The Houston Police Officers Union stands in full force behind H. R. 711, a current measure in Congress designed to restore more fair and equitable Social Security benefits to police officers, firefighters and teachers – public servants covered by their own pension programs.
If passed, the measure would make sure that police officers and their public service counterparts would receive the actual amount of Social Security benefits earned in extra jobs but unfairly withheld based on a governmental formula from 1983 that limits such benefits because, when retired, they collect a police pension.
The primary sponsor of the bill is U. S. Rep. Kevin Bailey, a Republican representing the 8th congressional district (Conroe and Montgomery and Walker counties), who said, “Teachers, officer and firefighters worked their whole life in extra jobs or summer jobs to earn Social Security.
“If you are confronted to run in a burning building, to confront a violent criminal or teach our children, should you get less of your Social Security than the average worker? The answer is no!
“It is time to treat everyone fairly and equally.”
Brady, the new chairman of the powerful House Ways and Means Committee, said currently the Social Security benefits paid police officers and other public servants amount to approximately $400 less per month than what they are justly entitled to.
The veteran congressman spoke at a March 29 press conference at Houston Fire Station 84 to stress the need for support of the bipartisan measure, which has been co-sponsored or supported by each member of the Harris County delegation. Supporters believe it will pass through Brady’s committee this summer and might reach President Barack Obama’s desk by the fall.
HPOU President Ray Hunt also was present at the news conference and made clear the Union’s stance on the issue when he spoke before the news media.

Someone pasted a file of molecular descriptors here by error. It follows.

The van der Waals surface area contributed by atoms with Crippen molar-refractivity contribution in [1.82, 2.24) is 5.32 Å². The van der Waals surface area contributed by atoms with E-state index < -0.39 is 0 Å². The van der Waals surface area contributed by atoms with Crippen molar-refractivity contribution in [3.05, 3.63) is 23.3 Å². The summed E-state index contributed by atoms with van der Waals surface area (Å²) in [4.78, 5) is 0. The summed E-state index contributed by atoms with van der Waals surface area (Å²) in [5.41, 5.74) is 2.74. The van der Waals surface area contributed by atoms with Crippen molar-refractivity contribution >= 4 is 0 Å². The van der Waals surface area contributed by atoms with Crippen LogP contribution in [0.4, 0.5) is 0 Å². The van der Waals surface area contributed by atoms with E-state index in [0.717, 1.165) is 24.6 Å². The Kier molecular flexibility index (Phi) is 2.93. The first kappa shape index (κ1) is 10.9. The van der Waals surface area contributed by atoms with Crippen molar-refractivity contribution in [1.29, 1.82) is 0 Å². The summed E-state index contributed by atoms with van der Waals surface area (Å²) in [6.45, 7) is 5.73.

“The Texas Law Enforcement Council is represented here today because those who protect and serve deserve fairness when they retire,” Hunt said. “Most Texas peace officers pay into Social Security on their second and third jobs, so all they ask for is to not be punished for supporting their families while protecting everyone else’s families.”
“This proportional approach will help Social Security over the long term while helping those who protect us and teach our kids,” Brady concluded.
Sentiments expressed by both Brady and Hunt were virtually echoed by Alvin W. Wright, president of the Houston Professional Fire Fighters Association.
“Houston fire fighters appreciate Rep. Brady’s leadership on this important issue. H.R. 711 is a big first step toward resolving the inequities that fire fighters, police officers and teachers face with our current Social Security system,” Wright said. “We urge Congress and the White House to pass and enact this legislation as soon as possible.”
The Badge & Gun verified that the proposal indeed has the support of both Democrats and Republicans in the Harris County delegation, each of whom agreed to a bipartisan approach to being fair to public servants who deserve all the retirement benefits available to them.
H.R. 711 is commonly referred to as the Equal Treatment of Public Servants Act which guarantees public servants will receive Social Security benefits that reflect their actual work history. Social Security benefits will no longer be figured by the arbitrary formula established in 1983 and known as WEP or the Windfall Elimination Provision. The bill repeals WEP and will require that these benefits be based on each worker’s Social Security contributions – just like everyone else.
Brady explained that under the Public Servant Fairness Formula, a worker’s benefit amount will be calculated using total lifetime earnings and then adjusted for the proportion of earnings that came from a job covered by Social Security. He said public servants who turn age 62 on or after January 1, 2017 will benefit from the new Public Servant Fairness Formula.
“It saves $3.5 billion through 2025 and improves Social Security’s solvency over the long run,” the Ways and Means chairman explained.
The bad formula (WEP) harms people who pay into a substitute Social Security plan,” Brady said. “This formula inadvertently hammers them.
“I’ve worked closely with teachers, police officers and firefighters to get this bill in Congress. It has bipartisan support. My co-sponsor is a Democrat from Massachusetts. H. R. 711 restores $20,000 or more in Social Security benefits public servants have earned in their lifetime.
“Now it must get through Ways and Means to the floor of the House, then the Senate and the president. We’re getting a very favorable response.”
“It takes hard work and the right principles get bi-partisan support.”